These are some of the developments in the industry that have been most likely to affect travelers:
March 24, 2019: American Airlines extends cancellations through April 24, announcing that it expects to cancel 90 flights a day. The airline operates 24 Boeing Max planes. Southwest Airlines, which has 34 of the aircraft, says the following day that it has an average of 130 cancellations a day out of more than 4,000 flights systemwide.
April 11: Southwest says it is removing the aircraft from its schedule through Aug. 5, resulting in about 160 flight cancellations a day, USA Today reports.
April 14: American Airlines again extends cancellations, this time through Aug. 19. The carrier says the move will affect about 115 flights a day. United, which has 14 of the jets, follows suit and stretches cancellations into early July after trying to minimize the number of flights it would cut, CNBC reports.
May 7: A survey of 1,765 fliers by Barclays, the investment bank, showed that 52 percent of respondents said they would prefer to fly on a different type of plane. Just 20 percent said they would fly on a 737 Max as soon as they returned to the skies, while 39 percent said they would return within a few months, and 44 percent said they would wait a year or more.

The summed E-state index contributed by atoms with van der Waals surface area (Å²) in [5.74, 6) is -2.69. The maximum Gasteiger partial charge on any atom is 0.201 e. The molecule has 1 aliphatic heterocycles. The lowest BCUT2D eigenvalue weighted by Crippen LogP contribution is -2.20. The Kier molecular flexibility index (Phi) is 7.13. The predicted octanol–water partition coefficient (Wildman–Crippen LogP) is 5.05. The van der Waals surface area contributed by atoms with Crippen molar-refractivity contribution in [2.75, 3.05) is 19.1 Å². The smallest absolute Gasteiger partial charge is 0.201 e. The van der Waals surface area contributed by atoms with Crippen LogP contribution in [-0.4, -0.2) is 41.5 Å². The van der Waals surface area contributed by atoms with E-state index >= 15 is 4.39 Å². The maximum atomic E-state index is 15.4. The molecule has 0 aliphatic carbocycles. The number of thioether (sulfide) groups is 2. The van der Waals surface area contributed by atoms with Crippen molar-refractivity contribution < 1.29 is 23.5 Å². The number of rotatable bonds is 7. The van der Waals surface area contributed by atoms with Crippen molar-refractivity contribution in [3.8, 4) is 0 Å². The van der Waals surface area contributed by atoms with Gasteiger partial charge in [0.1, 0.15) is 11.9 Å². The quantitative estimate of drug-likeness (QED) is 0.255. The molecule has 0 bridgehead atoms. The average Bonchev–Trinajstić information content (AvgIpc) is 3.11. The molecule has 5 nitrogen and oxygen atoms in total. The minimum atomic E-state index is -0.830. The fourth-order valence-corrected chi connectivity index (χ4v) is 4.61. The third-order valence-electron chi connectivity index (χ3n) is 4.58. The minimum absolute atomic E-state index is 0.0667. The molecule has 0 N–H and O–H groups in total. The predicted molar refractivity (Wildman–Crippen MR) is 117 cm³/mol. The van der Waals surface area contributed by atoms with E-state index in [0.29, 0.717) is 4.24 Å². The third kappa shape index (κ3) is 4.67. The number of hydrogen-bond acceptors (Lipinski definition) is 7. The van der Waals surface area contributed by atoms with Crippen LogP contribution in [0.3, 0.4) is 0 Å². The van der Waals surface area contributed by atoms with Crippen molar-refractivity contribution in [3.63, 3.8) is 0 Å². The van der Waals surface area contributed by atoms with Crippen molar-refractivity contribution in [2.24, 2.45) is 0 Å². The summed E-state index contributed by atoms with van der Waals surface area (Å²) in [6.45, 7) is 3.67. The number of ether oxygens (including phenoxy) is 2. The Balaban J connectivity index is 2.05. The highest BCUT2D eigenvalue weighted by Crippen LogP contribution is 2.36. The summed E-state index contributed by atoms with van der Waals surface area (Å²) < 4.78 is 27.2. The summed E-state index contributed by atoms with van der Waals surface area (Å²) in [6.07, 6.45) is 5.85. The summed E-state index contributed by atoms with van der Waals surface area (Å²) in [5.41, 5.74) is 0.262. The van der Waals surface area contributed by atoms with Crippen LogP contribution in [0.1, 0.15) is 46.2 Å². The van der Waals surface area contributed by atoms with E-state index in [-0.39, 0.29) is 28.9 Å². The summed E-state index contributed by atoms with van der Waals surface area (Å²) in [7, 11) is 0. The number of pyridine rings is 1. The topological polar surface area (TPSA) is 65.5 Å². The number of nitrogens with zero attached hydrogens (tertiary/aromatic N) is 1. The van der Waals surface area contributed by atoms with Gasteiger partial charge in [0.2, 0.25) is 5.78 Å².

June 26: During testing, the FAA identifies a new potential issue related to the flight-control computer that could delay the jet’s return even longer.
July 2: Media reports reveal that American has temporarily axed a daily nonstop flight between Dallas and Oakland, Calif., because of the Max grounding. The Points Guy, an airline news site, reports that Southwest has suspended at least 13 routes because of the ordeal.
July 12: United announces plans to pull Max flights from its schedule through Nov. 3. The airline says it expects to cancel nearly 8,200 flights between July and November as a result. American follows, extending cancellations through Nov. 1. Nearly a week later, Southwest removes the Max from its schedule through Nov. 2, resulting in 180 fewer flights a day.